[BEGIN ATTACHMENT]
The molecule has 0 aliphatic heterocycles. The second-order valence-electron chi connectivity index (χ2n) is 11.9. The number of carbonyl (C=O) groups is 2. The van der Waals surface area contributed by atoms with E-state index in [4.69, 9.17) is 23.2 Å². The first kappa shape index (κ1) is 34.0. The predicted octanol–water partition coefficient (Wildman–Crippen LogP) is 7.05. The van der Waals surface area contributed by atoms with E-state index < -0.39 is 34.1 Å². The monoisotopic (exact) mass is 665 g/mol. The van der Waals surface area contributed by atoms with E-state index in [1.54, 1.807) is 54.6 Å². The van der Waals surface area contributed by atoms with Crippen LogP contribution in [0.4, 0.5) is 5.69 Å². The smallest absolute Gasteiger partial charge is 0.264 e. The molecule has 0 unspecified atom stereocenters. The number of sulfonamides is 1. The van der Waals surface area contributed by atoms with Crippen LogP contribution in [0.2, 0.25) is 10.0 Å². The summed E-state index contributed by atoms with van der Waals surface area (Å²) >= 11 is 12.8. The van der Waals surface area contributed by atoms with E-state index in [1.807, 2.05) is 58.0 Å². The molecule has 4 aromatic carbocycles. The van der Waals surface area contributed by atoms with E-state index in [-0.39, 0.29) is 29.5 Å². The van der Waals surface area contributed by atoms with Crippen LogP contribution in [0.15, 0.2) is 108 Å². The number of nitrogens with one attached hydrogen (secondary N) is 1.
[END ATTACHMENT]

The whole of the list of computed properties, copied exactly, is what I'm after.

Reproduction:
The molecule has 0 aliphatic heterocycles. The second-order valence-electron chi connectivity index (χ2n) is 11.9. The number of carbonyl (C=O) groups is 2. The van der Waals surface area contributed by atoms with E-state index in [4.69, 9.17) is 23.2 Å². The first kappa shape index (κ1) is 34.0. The predicted octanol–water partition coefficient (Wildman–Crippen LogP) is 7.05. The van der Waals surface area contributed by atoms with E-state index < -0.39 is 34.1 Å². The monoisotopic (exact) mass is 665 g/mol. The van der Waals surface area contributed by atoms with E-state index in [1.54, 1.807) is 54.6 Å². The van der Waals surface area contributed by atoms with Crippen LogP contribution in [0.4, 0.5) is 5.69 Å². The smallest absolute Gasteiger partial charge is 0.264 e. The molecule has 0 unspecified atom stereocenters. The number of sulfonamides is 1. The van der Waals surface area contributed by atoms with Crippen LogP contribution in [0.2, 0.25) is 10.0 Å². The summed E-state index contributed by atoms with van der Waals surface area (Å²) >= 11 is 12.8. The van der Waals surface area contributed by atoms with E-state index in [1.807, 2.05) is 58.0 Å². The molecule has 4 aromatic carbocycles. The van der Waals surface area contributed by atoms with E-state index in [-0.39, 0.29) is 29.5 Å². The van der Waals surface area contributed by atoms with Crippen LogP contribution in [0.15, 0.2) is 108 Å². The number of nitrogens with one attached hydrogen (secondary N) is 1.